HIV can intensify any relationship, and make a bad one turn abusive and violent. Any kind of abuse — demeaning comments, manipulative mind games, forced sex, hitting — puts your health at risk and affects your quality of life. HIV doesn’t mean you have to put up with it and you can get help.
“He’s never hit me, but…”
There’s more to abuse than physical violence. It’s really about control, because that’s what an abusive person is trying to get and keep. He (or she)* starts by controlling you through words or actions — limiting your contact with friends or family, shutting you out emotionally when you do something he doesn’t like. Abuse takes the form of:
- verbal incidents: Basically, anything he says to keep you with him, which can appear sweet or nasty. When things are good, he says no one’s ever going to love you like he does, that you make him so jealous/ overprotective/ controlling because you are so beautiful/ sexy/ irresistible. When things are in a downward spiral, he says you’re worthless, ugly, and stupid, and that having HIV makes you dirty and unlovable. He says you’re lucky to have him (trying to keep you close). He discourages or forbids connect with friends and family; you can’t get support. There can also be threats of physical and sexual violence.
- psychological manipulation (a.k.a. “mind games”): he says one thing but does another. If you’re not in tune with these sudden changes, you’re attacked verbally, physically or sexually, so you always have to watch your step. Your partner threatens violence if you don’t behave in certain ways.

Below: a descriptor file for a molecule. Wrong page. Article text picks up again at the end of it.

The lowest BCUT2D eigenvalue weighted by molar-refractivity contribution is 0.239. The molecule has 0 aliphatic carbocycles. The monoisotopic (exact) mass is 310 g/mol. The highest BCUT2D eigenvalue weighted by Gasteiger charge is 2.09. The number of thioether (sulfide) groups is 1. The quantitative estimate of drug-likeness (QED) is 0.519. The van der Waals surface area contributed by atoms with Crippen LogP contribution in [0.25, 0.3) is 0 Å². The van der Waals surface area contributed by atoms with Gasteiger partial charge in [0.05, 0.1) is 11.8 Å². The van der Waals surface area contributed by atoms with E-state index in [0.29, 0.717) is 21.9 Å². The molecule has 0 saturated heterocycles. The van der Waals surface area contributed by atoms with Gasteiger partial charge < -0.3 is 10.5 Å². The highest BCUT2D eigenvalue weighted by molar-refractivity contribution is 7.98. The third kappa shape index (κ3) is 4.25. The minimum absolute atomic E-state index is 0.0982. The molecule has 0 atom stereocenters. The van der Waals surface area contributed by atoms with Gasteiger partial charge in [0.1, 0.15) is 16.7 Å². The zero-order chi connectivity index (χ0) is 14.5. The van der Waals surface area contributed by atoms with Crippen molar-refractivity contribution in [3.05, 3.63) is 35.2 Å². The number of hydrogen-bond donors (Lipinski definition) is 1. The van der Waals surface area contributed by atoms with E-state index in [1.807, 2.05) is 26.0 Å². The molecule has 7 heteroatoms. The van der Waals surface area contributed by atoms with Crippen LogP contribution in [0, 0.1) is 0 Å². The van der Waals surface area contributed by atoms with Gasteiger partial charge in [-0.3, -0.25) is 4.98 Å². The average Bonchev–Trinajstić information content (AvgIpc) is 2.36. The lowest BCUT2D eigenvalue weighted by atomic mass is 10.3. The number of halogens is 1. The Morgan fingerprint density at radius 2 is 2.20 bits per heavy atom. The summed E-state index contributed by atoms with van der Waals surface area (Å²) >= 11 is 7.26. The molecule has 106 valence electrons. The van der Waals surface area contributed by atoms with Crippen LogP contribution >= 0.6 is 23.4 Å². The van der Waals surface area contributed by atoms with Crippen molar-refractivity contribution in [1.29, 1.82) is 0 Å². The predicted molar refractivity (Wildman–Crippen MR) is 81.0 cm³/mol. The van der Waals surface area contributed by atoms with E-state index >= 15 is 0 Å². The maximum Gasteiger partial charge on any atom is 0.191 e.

- sexual abuse: your partner insists on sex whether you want it or not. Safer sex is an impossibility.
- physical abuse: slapping, kicking, punching, injury with a weapon, being thrown into walls, and an unfortunate list of etceteras. Smashing things to frighten and intimidate you could also be a tactic.
- After things have been really bad for a while, and escalated to some kind of incident, he’ll often say he’s sorry and promise “It will never happen again.” It will.
Even the threat of abuse affects your health
Abuse affects your ability to look after yourself. It’s stressful, which compromises your immune system. It can limit your ability to get to a doctor or other supports, and seek care.
If you’re in an abusive relationship practicing safer sex can be difficult. To protect yourself, it’s important to do what you can and recognize that you won’t always have a choice. Disclosing your HIV status to your partner could cause more abuse, but not doing so has legal implications, so getting support is crucial. Take care of your health by seeing a doctor regularly.
If you want to leave the relationship, there are safe houses to help make the transition.
Think out an escape plan so you can get help when you’re in danger. Include phone numbers of people you can call once you’re out, a nearby transition house (safe house), and some money (if you can). In an emergency situation, call 911 and ask for the police.
You might feel alone, but you don’t have to be. Part of the nature of a violent and abusive relationship is that the abuser tries to convince his victim that she’s alone and isolated. You’re not. For 24 hour support, call VictimLink (24 hour Crisis line 7 days a week) 1.800.563.0808 anywhere in BC (TTY 604.875.0885). We’ve helped lots of women in abusive situations, so contact us.
* While women in relationships with women can also experience violence, it’s more often an issue between women and men, hence the use of “he” throughout.